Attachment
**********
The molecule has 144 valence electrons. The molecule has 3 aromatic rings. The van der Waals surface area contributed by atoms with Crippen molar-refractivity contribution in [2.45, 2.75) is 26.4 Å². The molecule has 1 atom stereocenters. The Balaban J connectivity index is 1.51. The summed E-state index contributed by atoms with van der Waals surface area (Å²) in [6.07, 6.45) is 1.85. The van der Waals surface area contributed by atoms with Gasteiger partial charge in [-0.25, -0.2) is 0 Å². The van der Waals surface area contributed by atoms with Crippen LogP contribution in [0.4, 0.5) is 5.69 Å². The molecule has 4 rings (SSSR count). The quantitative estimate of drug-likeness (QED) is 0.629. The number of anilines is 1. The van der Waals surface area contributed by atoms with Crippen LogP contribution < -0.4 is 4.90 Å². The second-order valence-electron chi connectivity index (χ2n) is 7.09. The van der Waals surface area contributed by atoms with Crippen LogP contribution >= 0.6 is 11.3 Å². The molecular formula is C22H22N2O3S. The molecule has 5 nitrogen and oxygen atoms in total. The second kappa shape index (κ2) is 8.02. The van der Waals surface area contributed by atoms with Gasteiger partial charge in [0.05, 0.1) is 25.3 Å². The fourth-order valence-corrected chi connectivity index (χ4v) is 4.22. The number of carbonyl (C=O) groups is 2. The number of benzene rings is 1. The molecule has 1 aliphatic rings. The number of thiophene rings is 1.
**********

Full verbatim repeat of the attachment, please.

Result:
The molecule has 144 valence electrons. The molecule has 3 aromatic rings. The van der Waals surface area contributed by atoms with Crippen molar-refractivity contribution in [2.45, 2.75) is 26.4 Å². The molecule has 1 atom stereocenters. The Balaban J connectivity index is 1.51. The summed E-state index contributed by atoms with van der Waals surface area (Å²) in [6.07, 6.45) is 1.85. The van der Waals surface area contributed by atoms with Gasteiger partial charge in [-0.25, -0.2) is 0 Å². The van der Waals surface area contributed by atoms with Crippen LogP contribution in [0.4, 0.5) is 5.69 Å². The molecule has 4 rings (SSSR count). The quantitative estimate of drug-likeness (QED) is 0.629. The number of anilines is 1. The van der Waals surface area contributed by atoms with Crippen LogP contribution < -0.4 is 4.90 Å². The second-order valence-electron chi connectivity index (χ2n) is 7.09. The van der Waals surface area contributed by atoms with Crippen LogP contribution >= 0.6 is 11.3 Å². The molecular formula is C22H22N2O3S. The molecule has 5 nitrogen and oxygen atoms in total. The second kappa shape index (κ2) is 8.02. The van der Waals surface area contributed by atoms with Gasteiger partial charge in [0.05, 0.1) is 25.3 Å². The fourth-order valence-corrected chi connectivity index (χ4v) is 4.22. The number of carbonyl (C=O) groups is 2. The number of benzene rings is 1. The molecule has 1 aliphatic rings. The number of thiophene rings is 1.